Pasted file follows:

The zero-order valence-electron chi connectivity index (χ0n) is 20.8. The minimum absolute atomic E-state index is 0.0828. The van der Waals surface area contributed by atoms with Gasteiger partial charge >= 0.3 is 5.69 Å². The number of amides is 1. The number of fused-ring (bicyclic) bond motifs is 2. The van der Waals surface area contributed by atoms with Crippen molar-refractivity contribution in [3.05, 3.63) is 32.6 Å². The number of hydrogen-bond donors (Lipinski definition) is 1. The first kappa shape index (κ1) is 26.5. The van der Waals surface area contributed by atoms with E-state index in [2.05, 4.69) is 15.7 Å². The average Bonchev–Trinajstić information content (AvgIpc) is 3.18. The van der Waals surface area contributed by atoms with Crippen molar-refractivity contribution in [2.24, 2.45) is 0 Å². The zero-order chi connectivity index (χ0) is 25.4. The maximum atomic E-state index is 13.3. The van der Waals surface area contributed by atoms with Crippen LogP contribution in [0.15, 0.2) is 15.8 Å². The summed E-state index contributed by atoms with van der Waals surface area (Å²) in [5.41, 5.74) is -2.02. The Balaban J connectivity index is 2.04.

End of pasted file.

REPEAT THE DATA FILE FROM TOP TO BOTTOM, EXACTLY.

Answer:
The zero-order valence-electron chi connectivity index (χ0n) is 20.8. The minimum absolute atomic E-state index is 0.0828. The van der Waals surface area contributed by atoms with Gasteiger partial charge >= 0.3 is 5.69 Å². The number of amides is 1. The number of fused-ring (bicyclic) bond motifs is 2. The van der Waals surface area contributed by atoms with Crippen molar-refractivity contribution in [3.05, 3.63) is 32.6 Å². The number of hydrogen-bond donors (Lipinski definition) is 1. The first kappa shape index (κ1) is 26.5. The van der Waals surface area contributed by atoms with E-state index in [2.05, 4.69) is 15.7 Å². The average Bonchev–Trinajstić information content (AvgIpc) is 3.18. The van der Waals surface area contributed by atoms with Crippen molar-refractivity contribution in [2.24, 2.45) is 0 Å². The zero-order chi connectivity index (χ0) is 25.4. The maximum atomic E-state index is 13.3. The van der Waals surface area contributed by atoms with Crippen LogP contribution in [0.15, 0.2) is 15.8 Å². The summed E-state index contributed by atoms with van der Waals surface area (Å²) in [5.41, 5.74) is -2.02. The Balaban J connectivity index is 2.04.